While the Compensation Committee takes into consideration the tax consequences to employees and the Company when considering types of awards and other compensation granted to executives and directors, the accounting and tax treatment of compensation generally has not been a factor in determining the amount of compensation for the named executive officers. The Compensation Committee’s primary objective is to provide compensation programs to attract and retain a high level of talented leadership, reward performance in accordance with results, provide an incentive for future performance and align Company executives’ long-term interests with those of the shareholders and therefore designs programs to achieve those objectives, even if such compensation is potentially not deductible to the Company for tax purposes.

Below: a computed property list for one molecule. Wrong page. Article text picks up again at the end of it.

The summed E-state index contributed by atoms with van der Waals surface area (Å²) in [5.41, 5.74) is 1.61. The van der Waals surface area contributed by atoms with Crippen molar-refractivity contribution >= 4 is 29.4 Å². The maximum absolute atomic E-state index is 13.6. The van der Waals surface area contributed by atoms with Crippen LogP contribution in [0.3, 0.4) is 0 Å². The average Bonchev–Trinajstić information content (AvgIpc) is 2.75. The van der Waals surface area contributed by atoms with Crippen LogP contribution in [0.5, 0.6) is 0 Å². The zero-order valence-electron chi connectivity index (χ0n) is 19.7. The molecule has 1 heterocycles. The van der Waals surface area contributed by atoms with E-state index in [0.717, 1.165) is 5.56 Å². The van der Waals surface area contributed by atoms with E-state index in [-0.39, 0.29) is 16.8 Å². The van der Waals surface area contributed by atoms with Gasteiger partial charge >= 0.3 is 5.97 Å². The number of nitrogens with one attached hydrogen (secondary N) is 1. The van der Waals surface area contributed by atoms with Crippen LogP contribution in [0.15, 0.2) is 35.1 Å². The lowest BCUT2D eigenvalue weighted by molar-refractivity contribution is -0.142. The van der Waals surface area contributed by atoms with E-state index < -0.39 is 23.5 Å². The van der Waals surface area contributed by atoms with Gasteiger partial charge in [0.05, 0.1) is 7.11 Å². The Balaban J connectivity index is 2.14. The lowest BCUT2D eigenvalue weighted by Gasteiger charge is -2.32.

CEO Pay Ratio

The Compensation Committee believes executive pay must be both internally equitable and externally competitive to attract and retain the talent necessary to produce exceptional financial results and value for shareholders. Cass is committed to internal pay equity and periodically reviews pay data to ensure it is both internally equitable and in line with similar positions in the external market. Due to the Company’s nature of business, a large portion of the employee population is clerical and administrative with approximately 20% of employees holding part-time positions and working less than 30 hours per week.

35

Executive Compensation

In calculating the CEO pay ratio, pursuant to Item 402(u) of Regulation S-K, companies are required to disclose the ratio of the CEO’s compensation to that of the median employee. The SEC permits the Company to identify its median employee once every three years provided that it reasonably believes there has been no change in its employee population or compensation arrangements that would significantly affect the pay ratio disclosure. The Company used the following methodology to identify the Company’s median employee: